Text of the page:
# What is the physical role of field lines in electrostatic induction?

In explanations of electrostatic induction of a conductor $B$ by the charge on another conductor $A$, there is often reference to the field lines.

For example, in a capacitor the electrostatic induction is said to be "complete" because a charge $q$ on plate $A$ makes a charge $-q$ appear on the opposite plate $B$.

This is explained saying that "it happens because all the field lines starting from the conductor $A$ with charge $q$ end up on the conductor $B$, where induced charge appear".

Besides making me visualize the phenomenon, I do not understand the physical role of field lines in electrostatic induction: for example, how is the number of field lines starting from $A$ reaching the conductor $B$ related to the amount of charge induced?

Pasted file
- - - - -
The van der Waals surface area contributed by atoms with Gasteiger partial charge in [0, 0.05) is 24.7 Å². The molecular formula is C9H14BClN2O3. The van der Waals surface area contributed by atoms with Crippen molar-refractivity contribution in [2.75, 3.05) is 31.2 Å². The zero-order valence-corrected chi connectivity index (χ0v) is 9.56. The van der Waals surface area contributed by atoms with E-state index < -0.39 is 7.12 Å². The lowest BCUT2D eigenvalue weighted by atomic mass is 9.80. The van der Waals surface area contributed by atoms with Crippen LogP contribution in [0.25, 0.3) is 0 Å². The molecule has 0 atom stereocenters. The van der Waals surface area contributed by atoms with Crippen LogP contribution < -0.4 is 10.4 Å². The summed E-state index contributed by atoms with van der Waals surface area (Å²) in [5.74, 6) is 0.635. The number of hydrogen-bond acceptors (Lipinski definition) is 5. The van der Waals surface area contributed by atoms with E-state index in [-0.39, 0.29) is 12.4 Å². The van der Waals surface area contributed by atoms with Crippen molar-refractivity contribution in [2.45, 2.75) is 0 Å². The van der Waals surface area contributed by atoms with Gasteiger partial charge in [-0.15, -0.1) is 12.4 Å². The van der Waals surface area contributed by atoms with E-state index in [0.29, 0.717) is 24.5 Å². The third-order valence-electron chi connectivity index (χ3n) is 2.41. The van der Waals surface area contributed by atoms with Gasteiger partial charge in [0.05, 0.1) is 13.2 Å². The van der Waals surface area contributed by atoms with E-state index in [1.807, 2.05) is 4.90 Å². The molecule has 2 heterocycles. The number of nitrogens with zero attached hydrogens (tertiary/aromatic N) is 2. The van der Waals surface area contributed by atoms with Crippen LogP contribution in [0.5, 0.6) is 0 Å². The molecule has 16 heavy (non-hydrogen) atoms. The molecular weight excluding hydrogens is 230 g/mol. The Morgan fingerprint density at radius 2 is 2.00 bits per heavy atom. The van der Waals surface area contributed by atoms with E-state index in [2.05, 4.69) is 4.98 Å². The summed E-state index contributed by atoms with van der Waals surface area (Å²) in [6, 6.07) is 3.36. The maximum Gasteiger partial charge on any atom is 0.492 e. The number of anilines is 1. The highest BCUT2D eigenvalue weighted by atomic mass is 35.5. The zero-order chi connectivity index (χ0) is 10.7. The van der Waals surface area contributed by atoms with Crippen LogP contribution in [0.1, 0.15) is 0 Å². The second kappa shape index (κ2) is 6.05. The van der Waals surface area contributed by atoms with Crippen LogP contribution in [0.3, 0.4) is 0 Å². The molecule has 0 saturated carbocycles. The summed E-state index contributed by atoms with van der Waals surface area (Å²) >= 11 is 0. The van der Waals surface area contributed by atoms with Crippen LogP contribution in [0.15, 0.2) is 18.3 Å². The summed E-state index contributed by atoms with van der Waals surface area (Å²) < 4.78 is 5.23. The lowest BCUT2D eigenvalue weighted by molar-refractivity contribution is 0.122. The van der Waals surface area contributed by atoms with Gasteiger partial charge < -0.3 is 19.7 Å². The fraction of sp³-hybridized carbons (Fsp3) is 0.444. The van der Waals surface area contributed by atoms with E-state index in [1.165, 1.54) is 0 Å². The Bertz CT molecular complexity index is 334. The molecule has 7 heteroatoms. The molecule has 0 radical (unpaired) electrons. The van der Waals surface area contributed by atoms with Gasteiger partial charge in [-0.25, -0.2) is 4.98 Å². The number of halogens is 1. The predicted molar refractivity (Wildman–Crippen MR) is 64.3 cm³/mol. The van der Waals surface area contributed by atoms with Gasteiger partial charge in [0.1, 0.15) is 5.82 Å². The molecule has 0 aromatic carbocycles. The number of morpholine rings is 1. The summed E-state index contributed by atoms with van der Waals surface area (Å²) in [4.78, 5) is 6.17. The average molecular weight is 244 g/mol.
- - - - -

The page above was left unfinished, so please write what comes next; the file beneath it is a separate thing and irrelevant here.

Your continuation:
Are the fields lines not reaching $B$ completely unrelated to the phenomenon of induction on $B$, or do they play any role?

And, in general, how to interpet/understand the role of field lines here?

(In picture the field lines actually start from point charge instead of a conductor, but the question is the same).